The White Falcon


The White Falcon - 24.03.1978, Blaðsíða 1

The White Falcon - 24.03.1978, Blaðsíða 1
57th FIS gets new plane The Air Force 57th Fighter Intercept Squadron received two new F4E "Phantom" aircraft Tuesday in the first step to replace the F4C aircraft currently in use by the squadron. The squadron ex- pects to have all 13 of its F4C aircraft replaced by the updated model with the next five or six months. At first glance the new F4E model 'Phantom' shows very little change from the F4C. According to Major Douglas H. Jenkins, 57th Assistant Operations Of- ficer, the changes visible on the out- side of the plane consist of a larger nose area used to accommodate an in- ternal gun. On the old 'Phantoms' the gun was mounted out ide which created undesirable drag. One other change is the maneuvering slats on the wing. These slats auto- matically change tne shape of the wing as conditions of flight change. This makes the aircraft much safer and more maneuverable in flight. Some of the improvements inside the aircraft include a solid state two-way radio as well as a solid state tactical air and navigational system. The air- born radar is also greatly improved and along those same lines the plane has a five nautical mile scope which allows Photo by PHAN Kirk Faskins the pilot to be much more accurate with interceptions with P.ussian aircraft. The new F4E is slightly heavier than the F4C, but this is offset by a larger engine which creates 900 additional pounds of thrust capable of carrying the plane at approximately twice the speed of sound. The aircraft has a range of approxi- mately 1,000 miles and is capable of being refueled in-flight by the DC-135. Major Jenkins stated that although the new aircraft appear to be very similar, it will definately change the way that the 57th performs its mission in Iceland. WhitePtFakon Volume 34 Number 12 Kaflavik, Iceland March 24, 1978 C-121 destroyed by fire; cause under investigation Sixteen crew members and one passenger escaped a firery death as their EC-121 aircraft caught fire while taxiing to the runway for takeoff. The EC-121 "Constellation" was a radar aircraft and is considered to be a total loss. The plane was preparing to take off on a routine mission when the accident occured. The Fire/Crash department received the crash call at 8:47 a.m., March 15, and the fire was under control by 9:10 a.m. The crew and passenger escaped without injury. Two of the firemen received minor injuries while fighting the fire and were taken to the Naval Station Dispensary and later released. Other firemen were treated on the scene by corpsmen for smoke related injuries. The cause of the accident has not been determined and is under investiga- tion, according to local sources. The EC-121 aircratt at the NATO base are scheduled to be phased out and replaced by the E-3A Airborne Warning and Control System aircraft later this year. FIREFIGHTERS~had the EC-121 blaze un- der control 20 min-^ utes after they re-"" ceived the call last week. ACCORDING—to LCdr. Howard Matson, IDF Public Affairs Of- ficer, the aircraft was considered a total loss. The cause of the fire is 'inder investigation. Photo by PHC David Brookins Photo by PHAN Michael Blake Spring sprang Tuesday Blue skies dance in the atmosphere of Iceland as spring makes its debut this year. The overwhelming spirit of the season provokes a variety of activities and an air of excitement on the NATO base. If you are the individual who neglect- ed to keep the body in tone this winter, spring is the perfect time to get back in shape. Outdoor sports, such as jog- ging, Softball and tennis offer a healthy, challenging and fun pasttime. The adventurous will enjoy the numerous camping and backpacking oppor- tunities. Confirmed tourists can indulge themselves in local tours to Gullfoss, Reykjavik, Hvitarbakki and Akureyri. The fishing season opens April 1, for all avid fishermen. Spring in Iceland can be a breath- taking and unforgetable experience. All persons should take advantage of the op- portunities available and make Spring 1978 a memorable occasion. IN LIKE A LION—Spring came in at 11:40 p.m. Monday, but, on Tuesday, it was more like a lamb as fair skies and warm weather lured children of all ages out- side for some fun in the sun. (photo by PH3 Tom Wall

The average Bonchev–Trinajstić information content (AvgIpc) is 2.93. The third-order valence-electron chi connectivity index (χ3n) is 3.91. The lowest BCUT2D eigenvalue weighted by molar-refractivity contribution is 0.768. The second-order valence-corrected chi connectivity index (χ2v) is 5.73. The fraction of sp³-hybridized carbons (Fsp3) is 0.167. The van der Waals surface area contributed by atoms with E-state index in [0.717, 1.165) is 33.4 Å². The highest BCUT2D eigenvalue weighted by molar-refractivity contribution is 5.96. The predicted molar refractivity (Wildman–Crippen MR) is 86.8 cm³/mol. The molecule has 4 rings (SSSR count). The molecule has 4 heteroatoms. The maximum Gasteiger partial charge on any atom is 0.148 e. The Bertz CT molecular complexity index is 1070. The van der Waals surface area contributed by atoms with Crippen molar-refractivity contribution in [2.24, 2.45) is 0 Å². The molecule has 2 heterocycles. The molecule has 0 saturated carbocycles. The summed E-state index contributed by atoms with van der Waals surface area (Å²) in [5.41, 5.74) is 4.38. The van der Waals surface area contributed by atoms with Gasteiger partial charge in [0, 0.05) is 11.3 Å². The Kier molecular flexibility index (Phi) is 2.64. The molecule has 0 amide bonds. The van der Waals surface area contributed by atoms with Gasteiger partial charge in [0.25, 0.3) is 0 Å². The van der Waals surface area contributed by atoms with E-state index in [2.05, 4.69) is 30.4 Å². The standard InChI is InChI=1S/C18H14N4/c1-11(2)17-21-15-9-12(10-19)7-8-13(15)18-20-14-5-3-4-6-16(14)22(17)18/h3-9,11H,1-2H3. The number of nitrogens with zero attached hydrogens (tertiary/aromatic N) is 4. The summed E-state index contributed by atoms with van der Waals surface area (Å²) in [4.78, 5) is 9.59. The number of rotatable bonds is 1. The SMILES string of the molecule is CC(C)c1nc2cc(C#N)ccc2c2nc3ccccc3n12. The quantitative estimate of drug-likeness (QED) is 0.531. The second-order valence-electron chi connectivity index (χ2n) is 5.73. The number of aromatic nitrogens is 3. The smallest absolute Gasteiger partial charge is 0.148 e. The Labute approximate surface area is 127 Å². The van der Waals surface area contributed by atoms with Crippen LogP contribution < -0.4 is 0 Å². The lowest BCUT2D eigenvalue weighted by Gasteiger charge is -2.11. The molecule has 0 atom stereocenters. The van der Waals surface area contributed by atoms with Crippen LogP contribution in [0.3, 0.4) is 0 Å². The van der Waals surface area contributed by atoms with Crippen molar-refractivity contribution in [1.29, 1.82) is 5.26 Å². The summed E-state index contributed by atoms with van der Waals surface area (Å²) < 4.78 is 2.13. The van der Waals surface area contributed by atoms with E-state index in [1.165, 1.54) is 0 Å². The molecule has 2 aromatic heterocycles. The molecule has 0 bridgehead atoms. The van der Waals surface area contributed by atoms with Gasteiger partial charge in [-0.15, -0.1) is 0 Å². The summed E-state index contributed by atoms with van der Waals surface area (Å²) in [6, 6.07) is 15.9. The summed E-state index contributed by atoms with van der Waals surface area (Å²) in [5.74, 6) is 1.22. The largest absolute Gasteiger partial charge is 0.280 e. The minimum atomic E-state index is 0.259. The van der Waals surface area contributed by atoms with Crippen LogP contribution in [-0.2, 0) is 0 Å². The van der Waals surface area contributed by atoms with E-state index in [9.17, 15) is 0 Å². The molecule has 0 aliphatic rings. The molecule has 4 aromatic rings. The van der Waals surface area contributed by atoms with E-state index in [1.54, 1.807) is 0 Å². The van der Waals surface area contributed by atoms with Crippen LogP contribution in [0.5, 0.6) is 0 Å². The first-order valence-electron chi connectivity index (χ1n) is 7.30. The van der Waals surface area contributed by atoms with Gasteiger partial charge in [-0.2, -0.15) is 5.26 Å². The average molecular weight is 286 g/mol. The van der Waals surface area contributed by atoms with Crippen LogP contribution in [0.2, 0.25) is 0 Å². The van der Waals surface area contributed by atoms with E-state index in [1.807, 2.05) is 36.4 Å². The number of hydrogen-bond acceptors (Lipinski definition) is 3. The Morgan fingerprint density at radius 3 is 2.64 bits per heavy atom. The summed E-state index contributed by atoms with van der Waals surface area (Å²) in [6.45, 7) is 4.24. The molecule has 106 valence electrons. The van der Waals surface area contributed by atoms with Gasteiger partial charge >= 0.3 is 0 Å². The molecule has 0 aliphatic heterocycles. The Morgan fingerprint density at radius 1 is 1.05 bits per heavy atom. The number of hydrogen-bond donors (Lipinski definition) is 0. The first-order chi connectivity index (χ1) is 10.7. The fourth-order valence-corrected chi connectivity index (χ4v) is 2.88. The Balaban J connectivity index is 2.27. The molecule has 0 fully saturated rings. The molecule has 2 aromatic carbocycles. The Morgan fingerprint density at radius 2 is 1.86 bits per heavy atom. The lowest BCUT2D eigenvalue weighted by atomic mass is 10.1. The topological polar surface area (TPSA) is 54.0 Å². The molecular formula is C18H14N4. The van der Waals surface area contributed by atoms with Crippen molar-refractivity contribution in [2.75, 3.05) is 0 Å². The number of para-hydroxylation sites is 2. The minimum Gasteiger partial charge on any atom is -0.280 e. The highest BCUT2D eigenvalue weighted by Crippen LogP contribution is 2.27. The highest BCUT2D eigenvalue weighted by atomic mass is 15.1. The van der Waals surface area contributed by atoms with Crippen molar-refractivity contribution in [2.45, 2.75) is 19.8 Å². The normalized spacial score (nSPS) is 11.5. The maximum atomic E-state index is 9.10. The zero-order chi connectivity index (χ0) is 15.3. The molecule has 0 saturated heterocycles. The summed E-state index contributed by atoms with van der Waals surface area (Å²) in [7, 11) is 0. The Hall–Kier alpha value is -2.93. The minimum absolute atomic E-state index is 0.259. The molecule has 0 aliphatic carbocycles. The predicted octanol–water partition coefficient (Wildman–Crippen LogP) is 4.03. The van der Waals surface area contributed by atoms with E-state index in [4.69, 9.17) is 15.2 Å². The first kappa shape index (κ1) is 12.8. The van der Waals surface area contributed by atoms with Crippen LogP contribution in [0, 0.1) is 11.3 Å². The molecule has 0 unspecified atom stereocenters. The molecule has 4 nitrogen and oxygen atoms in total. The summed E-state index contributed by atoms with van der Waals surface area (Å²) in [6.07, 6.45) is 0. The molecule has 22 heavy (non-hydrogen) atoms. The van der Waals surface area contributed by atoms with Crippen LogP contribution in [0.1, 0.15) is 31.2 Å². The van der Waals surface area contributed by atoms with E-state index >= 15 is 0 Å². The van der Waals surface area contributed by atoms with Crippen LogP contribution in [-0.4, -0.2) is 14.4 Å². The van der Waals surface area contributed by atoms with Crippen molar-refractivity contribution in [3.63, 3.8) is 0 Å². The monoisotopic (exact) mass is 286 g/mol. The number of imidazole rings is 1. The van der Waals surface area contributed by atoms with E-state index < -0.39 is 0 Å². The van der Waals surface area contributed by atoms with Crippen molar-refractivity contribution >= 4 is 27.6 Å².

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The White Falcon

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